Myth #1 - I don’t need to give my Nanny a paystub – I know I always toss mine!
Well – actually, you really should provide a paystub. The various provinces’ Employment Standards outline requirements for details to include on the pay statement. Be sure to follow the guidelines. Besides, did you ever notice that your own interest in paystubs increases as the year comes to a close – we all want to see how much money we made!!
Myth #2 - My Canada Revenue Agency Statement of Account shows $0.00 assessed, so I don’t need to pay anything.
More than likely – wrong!! You want the assessed amount to be $0.00! All that means is that the CRA isn’t coming after you for an amount owing, and hasn’t assessed any penalties for late payments or filings. The CRA doesn’t actually know what you are paying your caregiver until you submit the T4 and T4 summary. That is when they piece everything together and figure out if there should be any amounts owing. If you calculated everything correctly, kept to employment standard rules, and paid your monthly remittance on time, then all is well.
Myth #3 - I can pay for all the amounts owing to the CRA once a year.
Not unless you want to pay some good old CRA penalties! Payroll source deductions are due by the 15th of the month after payroll. For example, for the amount you paid your employee in February, the remittance to the CRA is due by March 15. Be sure to pay on time, every time. Eventually, being negligent will catch up to you!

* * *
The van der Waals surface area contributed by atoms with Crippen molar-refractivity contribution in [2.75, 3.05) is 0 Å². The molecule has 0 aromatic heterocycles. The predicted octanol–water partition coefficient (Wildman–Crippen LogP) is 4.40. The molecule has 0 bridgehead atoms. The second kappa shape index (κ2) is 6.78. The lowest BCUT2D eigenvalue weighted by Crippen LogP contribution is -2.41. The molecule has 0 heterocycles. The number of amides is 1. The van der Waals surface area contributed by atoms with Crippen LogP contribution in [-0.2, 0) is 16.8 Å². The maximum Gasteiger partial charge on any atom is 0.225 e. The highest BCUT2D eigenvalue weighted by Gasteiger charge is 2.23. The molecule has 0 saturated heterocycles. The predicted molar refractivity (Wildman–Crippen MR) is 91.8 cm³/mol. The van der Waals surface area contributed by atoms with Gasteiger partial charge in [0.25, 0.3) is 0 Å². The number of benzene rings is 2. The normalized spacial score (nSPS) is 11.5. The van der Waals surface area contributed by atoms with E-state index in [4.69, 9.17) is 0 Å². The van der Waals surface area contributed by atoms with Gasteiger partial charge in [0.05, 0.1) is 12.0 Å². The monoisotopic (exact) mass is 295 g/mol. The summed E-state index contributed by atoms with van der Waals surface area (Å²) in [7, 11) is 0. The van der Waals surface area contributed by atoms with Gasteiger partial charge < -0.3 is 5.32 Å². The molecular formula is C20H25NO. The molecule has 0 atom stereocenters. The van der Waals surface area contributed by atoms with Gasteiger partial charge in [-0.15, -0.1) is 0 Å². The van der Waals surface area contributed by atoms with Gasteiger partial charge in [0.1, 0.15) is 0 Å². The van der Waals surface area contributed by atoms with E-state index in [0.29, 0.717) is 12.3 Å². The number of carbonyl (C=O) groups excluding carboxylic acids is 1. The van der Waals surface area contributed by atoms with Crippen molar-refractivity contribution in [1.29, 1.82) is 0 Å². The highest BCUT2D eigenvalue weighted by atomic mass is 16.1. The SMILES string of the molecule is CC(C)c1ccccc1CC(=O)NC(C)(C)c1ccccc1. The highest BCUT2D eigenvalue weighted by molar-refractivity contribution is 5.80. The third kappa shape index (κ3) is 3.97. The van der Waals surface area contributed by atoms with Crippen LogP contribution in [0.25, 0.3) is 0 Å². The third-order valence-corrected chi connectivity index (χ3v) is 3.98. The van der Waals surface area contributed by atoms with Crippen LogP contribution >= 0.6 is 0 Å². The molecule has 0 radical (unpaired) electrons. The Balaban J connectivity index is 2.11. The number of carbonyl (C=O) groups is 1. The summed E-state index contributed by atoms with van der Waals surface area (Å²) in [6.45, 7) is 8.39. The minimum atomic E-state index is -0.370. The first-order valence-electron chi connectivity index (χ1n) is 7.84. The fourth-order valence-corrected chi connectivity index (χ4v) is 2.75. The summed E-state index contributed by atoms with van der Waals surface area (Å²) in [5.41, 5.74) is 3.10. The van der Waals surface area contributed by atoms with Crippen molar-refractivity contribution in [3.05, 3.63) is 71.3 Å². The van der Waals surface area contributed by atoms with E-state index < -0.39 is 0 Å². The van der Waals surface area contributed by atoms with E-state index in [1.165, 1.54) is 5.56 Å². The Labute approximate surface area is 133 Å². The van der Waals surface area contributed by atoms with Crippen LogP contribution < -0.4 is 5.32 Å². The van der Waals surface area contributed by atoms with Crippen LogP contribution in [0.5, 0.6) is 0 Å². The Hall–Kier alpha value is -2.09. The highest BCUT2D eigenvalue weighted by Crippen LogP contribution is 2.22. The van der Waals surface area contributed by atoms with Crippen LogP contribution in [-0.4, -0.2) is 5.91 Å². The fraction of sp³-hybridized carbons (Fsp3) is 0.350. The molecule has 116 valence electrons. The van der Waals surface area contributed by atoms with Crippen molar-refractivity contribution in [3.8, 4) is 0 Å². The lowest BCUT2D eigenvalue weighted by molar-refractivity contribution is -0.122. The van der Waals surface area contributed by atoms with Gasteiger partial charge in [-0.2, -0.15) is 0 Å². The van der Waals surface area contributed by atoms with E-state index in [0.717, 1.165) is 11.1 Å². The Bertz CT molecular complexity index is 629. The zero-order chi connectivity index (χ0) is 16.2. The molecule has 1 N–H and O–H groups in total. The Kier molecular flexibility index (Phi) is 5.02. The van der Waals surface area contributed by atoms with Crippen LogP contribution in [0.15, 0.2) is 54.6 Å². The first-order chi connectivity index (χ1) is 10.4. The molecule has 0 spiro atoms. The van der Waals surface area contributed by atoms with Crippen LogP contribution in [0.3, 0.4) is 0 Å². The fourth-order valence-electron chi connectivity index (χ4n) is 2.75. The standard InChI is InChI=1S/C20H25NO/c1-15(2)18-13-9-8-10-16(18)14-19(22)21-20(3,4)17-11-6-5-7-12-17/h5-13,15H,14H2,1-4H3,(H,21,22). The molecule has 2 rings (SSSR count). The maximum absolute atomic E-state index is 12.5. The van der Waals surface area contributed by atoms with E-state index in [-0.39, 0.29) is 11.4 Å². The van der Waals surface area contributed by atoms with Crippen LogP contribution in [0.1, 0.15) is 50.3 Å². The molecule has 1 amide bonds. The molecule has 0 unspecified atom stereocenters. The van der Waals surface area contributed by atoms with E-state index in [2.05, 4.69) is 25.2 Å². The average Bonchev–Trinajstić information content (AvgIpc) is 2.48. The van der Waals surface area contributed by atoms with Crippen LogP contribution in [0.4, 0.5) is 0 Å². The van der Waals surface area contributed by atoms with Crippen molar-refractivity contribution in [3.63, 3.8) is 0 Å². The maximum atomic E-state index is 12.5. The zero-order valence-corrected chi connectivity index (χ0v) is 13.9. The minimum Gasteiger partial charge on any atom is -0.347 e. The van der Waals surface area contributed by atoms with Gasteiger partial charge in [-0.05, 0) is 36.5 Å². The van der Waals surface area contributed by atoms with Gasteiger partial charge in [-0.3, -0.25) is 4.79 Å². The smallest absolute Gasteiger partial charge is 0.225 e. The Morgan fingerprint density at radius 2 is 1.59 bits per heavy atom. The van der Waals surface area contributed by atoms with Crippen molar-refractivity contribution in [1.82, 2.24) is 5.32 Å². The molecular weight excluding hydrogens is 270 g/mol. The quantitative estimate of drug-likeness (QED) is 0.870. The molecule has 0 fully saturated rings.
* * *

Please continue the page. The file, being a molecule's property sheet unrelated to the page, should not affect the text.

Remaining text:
Myth #4 - If I pay the CRA remittances on time and file my caregiver T4s on time, then there is no chance I will be audited by the CRA.
From time to time, the CRA completes random audits. Even in your first year of doing payroll, the
y can make an appointment to come to your home and ask for bank statements and payroll records to support the remittances you have made. If you have kept your information, and made no mistakes, then just think of it as a friendly visit from your neighbourhood CRA representative!
Myth #5 - My caregiver received a refund on their tax return, so I must have overpaid the CRA.
OK – so not all of us get money back when we complete our tax returns but we need to remember that each individual’s personal set of circumstances are different. Each individual’s personal tax profile is what will determine whether or not they will get a refund. Perhaps your employee made RRSP contributions, made some donations, or had a tuition bill to pay. There are so many possibilities; bottom line is that it doesn’t mean that you somehow spent more than you should have. Similarly, if your employee ends up owing money to the CRA that also doesn’t necessarily mean that you did something wrong either. Perhaps the employee had income from another source, or had a credit on their TD1 form that wasn’t valid. Everyone has different circumstances.
There are plenty of myths and misconceptions when it comes to caregiver taxes and employer responsibilities. The best advice is to seek information from knowledgeable resources (and I don’t mean your friends who are in the same boat!).